Monday, October 12, 2009

Buddy can you spare a dime?

posted Sun, 03 Oct 2004

I do not think I look particularly gullible. So why is that I am always the one the con artists hit?

I was waiting in line at the car wash this afternoon. (Yes, I am too lazy to wash my own car.) It is a gorgeous day, so I had the window down. There were at least four other cars in line, three cars getting gas and an attendant in the store.

Yet the guy comes to my car. He starts the way they always start, “Can I ask you a question?” (Not even “may I.”) I am reading a novel by Jennifer Crusie in which she describes the art of the con. The first thing you do is get the mark to say “yes.” So if someone asks, “Can I ask you a question,” the answer is usually automatically “yes,” which in theory softens the mark up to say “yes” to any subsequent requests.

Then he goes into this long spiel. “My wife and I are from Senatobia (about an hour from here) and we’re stuck and…” he gestures toward a van. I finally recognize what’s happening. Foolish me. I had thought he was going to ask a legitimate question, like “How do I get to the Cathedral from here?” But he was going into way too much detail to be legit.

I cut him off. “If you are going to ask for money, the answer is ‘no.’”

He gave me a look of exaggerated hurt. How could I INSULT him this way? Shaking his head forlornly and muttering something about how a MAN can’t even ask a QUESTION and WHAT is the world COMING to, he walked away.

He did not try to ask his question of anyone else in line. Or of anyone getting gas. Or of anyone in the store. Instead, he got into the van that was “stuck” and drove away.

I saw that “broken-down car” trick last summer. This couple had an old car with the hood up in the parking lot of a big, busy shopping center. When I got out of my car, they approached me. I just rolled my eyes and walked away, not even wanting to hear the story about how they just needed a few dollars to get where they needed to go and they didn’t know anyone in town and there was no one to help. When I emerged from the store ten minutes later, they were gone.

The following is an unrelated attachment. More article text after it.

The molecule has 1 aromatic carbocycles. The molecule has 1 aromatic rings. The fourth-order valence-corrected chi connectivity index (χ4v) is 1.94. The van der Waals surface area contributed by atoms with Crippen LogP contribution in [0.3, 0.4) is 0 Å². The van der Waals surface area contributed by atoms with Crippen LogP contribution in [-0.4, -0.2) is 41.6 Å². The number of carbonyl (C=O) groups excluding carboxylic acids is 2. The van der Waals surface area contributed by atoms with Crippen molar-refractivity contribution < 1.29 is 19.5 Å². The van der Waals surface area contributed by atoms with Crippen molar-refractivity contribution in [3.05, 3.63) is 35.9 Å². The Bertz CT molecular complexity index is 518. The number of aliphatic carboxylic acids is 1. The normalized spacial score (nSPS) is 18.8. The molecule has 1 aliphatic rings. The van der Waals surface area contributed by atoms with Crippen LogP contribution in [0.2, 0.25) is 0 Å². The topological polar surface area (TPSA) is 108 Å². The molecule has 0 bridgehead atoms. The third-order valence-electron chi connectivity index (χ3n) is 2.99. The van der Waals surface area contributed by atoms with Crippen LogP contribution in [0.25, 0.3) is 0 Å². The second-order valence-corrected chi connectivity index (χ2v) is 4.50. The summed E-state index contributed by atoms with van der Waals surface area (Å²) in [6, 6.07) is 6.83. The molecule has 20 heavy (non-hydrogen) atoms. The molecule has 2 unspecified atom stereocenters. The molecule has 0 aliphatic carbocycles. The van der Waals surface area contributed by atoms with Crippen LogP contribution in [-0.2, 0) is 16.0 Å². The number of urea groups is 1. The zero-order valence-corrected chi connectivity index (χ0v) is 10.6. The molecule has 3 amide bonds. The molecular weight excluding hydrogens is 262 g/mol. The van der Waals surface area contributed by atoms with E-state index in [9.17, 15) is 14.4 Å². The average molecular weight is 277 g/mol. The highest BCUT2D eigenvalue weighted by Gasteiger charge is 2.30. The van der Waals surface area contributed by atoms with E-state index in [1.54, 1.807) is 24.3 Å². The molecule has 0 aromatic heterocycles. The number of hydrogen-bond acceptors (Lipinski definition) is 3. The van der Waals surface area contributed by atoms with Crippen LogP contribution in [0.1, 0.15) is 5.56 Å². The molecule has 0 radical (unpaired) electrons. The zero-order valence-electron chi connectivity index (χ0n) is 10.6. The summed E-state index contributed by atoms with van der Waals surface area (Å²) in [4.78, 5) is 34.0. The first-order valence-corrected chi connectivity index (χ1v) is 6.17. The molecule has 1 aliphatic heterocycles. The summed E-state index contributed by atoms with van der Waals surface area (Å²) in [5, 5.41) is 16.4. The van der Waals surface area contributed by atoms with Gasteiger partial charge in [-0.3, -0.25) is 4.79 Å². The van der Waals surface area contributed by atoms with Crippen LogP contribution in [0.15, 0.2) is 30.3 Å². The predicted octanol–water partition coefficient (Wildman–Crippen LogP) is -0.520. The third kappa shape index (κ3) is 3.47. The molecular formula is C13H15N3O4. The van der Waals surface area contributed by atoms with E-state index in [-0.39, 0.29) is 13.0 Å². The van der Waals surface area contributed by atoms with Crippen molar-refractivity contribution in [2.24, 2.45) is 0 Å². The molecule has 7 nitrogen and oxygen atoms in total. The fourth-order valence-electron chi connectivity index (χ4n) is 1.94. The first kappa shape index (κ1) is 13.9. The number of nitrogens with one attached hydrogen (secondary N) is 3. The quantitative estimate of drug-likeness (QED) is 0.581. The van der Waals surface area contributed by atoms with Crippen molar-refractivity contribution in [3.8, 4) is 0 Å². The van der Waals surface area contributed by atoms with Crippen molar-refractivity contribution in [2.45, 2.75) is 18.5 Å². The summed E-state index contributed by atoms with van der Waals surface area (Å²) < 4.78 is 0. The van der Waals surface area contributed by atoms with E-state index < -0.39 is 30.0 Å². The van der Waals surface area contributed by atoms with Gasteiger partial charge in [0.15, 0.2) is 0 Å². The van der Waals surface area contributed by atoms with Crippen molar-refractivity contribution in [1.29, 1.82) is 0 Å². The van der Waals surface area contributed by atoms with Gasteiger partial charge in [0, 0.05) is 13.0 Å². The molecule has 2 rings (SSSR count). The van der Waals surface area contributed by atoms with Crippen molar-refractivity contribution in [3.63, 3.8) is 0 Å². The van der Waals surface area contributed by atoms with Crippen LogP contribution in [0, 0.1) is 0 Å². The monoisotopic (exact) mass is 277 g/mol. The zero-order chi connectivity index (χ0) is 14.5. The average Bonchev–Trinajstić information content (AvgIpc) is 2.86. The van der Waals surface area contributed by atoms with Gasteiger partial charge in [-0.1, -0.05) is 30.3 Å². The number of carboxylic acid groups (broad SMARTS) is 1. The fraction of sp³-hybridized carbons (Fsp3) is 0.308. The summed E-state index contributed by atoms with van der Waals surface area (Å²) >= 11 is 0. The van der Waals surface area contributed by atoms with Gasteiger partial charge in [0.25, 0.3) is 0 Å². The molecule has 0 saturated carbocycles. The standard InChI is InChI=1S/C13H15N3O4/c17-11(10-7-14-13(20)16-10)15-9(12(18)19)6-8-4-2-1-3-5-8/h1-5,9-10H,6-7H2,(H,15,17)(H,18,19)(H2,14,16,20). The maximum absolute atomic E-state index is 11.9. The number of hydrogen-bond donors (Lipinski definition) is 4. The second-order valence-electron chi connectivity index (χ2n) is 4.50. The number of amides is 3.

Harpo doesn’t just tell bums “no,” he demands money from them. “Hey, man, willya gimme a dollar?” they whine. He snaps, “You give ME a dollar!”

We were in the parking lot at Autozone a few weeks ago. This guy approaches me, holding 80 cents in his hand. “Willya gimme a dollar bill for this change?” he asked.

I looked at the coins. “That’s only 80 cents,” I told him flatly. Harpo rolled his eyes and snorted.

The beggar’s eyes lit up. He scurried over to the man next to us. That guy wouldn’t even answer the beggar. The beggar returned and told me, “I couldn’t find any more.” His eyes said that he expected me to give him the dollar anyhow. But I am mean. I know where all the soup kitchens are in town (one is two blocks from my house – yay) and I have taken food to them and donated money. This guy was within walking distance of four soup kitchens. He would not go hungry.

Oh, yes, I am such a meanie. How did I ever get into the Peace Corps with such a horrible attitude?

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